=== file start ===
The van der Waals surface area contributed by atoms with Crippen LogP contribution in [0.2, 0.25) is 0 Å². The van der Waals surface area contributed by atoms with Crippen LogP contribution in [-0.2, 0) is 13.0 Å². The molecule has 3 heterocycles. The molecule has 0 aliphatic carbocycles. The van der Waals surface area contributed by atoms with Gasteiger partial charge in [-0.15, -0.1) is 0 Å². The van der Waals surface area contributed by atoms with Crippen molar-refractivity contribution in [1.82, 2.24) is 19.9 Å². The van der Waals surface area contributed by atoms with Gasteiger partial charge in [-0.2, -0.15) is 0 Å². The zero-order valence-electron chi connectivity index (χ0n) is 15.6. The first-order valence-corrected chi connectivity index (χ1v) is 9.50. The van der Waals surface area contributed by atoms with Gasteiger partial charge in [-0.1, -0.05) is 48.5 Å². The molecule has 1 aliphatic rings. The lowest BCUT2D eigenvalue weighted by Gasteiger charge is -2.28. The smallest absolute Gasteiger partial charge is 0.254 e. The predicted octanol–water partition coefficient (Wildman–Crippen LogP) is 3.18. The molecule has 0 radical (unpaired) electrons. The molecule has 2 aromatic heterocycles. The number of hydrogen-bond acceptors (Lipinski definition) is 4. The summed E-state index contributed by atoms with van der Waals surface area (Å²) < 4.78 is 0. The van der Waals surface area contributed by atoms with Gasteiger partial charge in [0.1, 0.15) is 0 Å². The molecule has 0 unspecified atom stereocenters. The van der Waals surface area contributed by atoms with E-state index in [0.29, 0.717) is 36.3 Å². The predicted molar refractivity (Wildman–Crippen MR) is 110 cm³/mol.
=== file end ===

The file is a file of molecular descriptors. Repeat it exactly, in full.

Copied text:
The van der Waals surface area contributed by atoms with Crippen LogP contribution in [0.2, 0.25) is 0 Å². The van der Waals surface area contributed by atoms with Crippen LogP contribution in [-0.2, 0) is 13.0 Å². The molecule has 3 heterocycles. The molecule has 0 aliphatic carbocycles. The van der Waals surface area contributed by atoms with Gasteiger partial charge in [-0.15, -0.1) is 0 Å². The van der Waals surface area contributed by atoms with Crippen molar-refractivity contribution in [1.82, 2.24) is 19.9 Å². The van der Waals surface area contributed by atoms with Gasteiger partial charge in [-0.2, -0.15) is 0 Å². The zero-order valence-electron chi connectivity index (χ0n) is 15.6. The first-order valence-corrected chi connectivity index (χ1v) is 9.50. The van der Waals surface area contributed by atoms with Gasteiger partial charge in [-0.1, -0.05) is 48.5 Å². The molecule has 1 aliphatic rings. The lowest BCUT2D eigenvalue weighted by Gasteiger charge is -2.28. The smallest absolute Gasteiger partial charge is 0.254 e. The predicted octanol–water partition coefficient (Wildman–Crippen LogP) is 3.18. The molecule has 0 radical (unpaired) electrons. The molecule has 2 aromatic heterocycles. The number of hydrogen-bond acceptors (Lipinski definition) is 4. The summed E-state index contributed by atoms with van der Waals surface area (Å²) < 4.78 is 0. The van der Waals surface area contributed by atoms with Gasteiger partial charge in [0.1, 0.15) is 0 Å². The molecule has 0 unspecified atom stereocenters. The van der Waals surface area contributed by atoms with E-state index in [0.29, 0.717) is 36.3 Å². The predicted molar refractivity (Wildman–Crippen MR) is 110 cm³/mol.